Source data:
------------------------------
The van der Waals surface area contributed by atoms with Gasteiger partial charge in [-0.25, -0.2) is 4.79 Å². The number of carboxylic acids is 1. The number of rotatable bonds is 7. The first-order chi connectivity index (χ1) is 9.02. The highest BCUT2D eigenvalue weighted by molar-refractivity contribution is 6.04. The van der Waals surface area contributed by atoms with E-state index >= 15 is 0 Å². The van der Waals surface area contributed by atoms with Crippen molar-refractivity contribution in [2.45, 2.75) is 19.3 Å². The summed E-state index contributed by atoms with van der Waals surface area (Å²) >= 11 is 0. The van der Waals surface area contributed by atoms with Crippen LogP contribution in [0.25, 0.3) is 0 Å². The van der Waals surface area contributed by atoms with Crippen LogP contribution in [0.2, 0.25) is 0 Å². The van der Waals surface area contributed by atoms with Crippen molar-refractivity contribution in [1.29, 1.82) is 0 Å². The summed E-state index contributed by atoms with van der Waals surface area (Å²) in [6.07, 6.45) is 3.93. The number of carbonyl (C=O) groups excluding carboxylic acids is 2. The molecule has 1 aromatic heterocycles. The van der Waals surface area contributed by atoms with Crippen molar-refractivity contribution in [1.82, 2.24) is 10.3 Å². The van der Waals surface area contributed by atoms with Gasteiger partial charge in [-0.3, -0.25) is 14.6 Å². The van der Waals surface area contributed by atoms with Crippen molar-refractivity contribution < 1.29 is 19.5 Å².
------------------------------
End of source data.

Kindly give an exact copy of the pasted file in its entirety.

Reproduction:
The van der Waals surface area contributed by atoms with Gasteiger partial charge in [-0.25, -0.2) is 4.79 Å². The number of carboxylic acids is 1. The number of rotatable bonds is 7. The first-order chi connectivity index (χ1) is 9.02. The highest BCUT2D eigenvalue weighted by molar-refractivity contribution is 6.04. The van der Waals surface area contributed by atoms with E-state index >= 15 is 0 Å². The van der Waals surface area contributed by atoms with Crippen molar-refractivity contribution in [2.45, 2.75) is 19.3 Å². The summed E-state index contributed by atoms with van der Waals surface area (Å²) >= 11 is 0. The van der Waals surface area contributed by atoms with Crippen LogP contribution in [0.25, 0.3) is 0 Å². The van der Waals surface area contributed by atoms with Crippen LogP contribution in [0.2, 0.25) is 0 Å². The van der Waals surface area contributed by atoms with Crippen molar-refractivity contribution in [1.29, 1.82) is 0 Å². The summed E-state index contributed by atoms with van der Waals surface area (Å²) in [6.07, 6.45) is 3.93. The number of carbonyl (C=O) groups excluding carboxylic acids is 2. The molecule has 1 aromatic heterocycles. The van der Waals surface area contributed by atoms with Crippen molar-refractivity contribution in [1.82, 2.24) is 10.3 Å². The van der Waals surface area contributed by atoms with Gasteiger partial charge in [-0.3, -0.25) is 14.6 Å². The van der Waals surface area contributed by atoms with Crippen molar-refractivity contribution < 1.29 is 19.5 Å².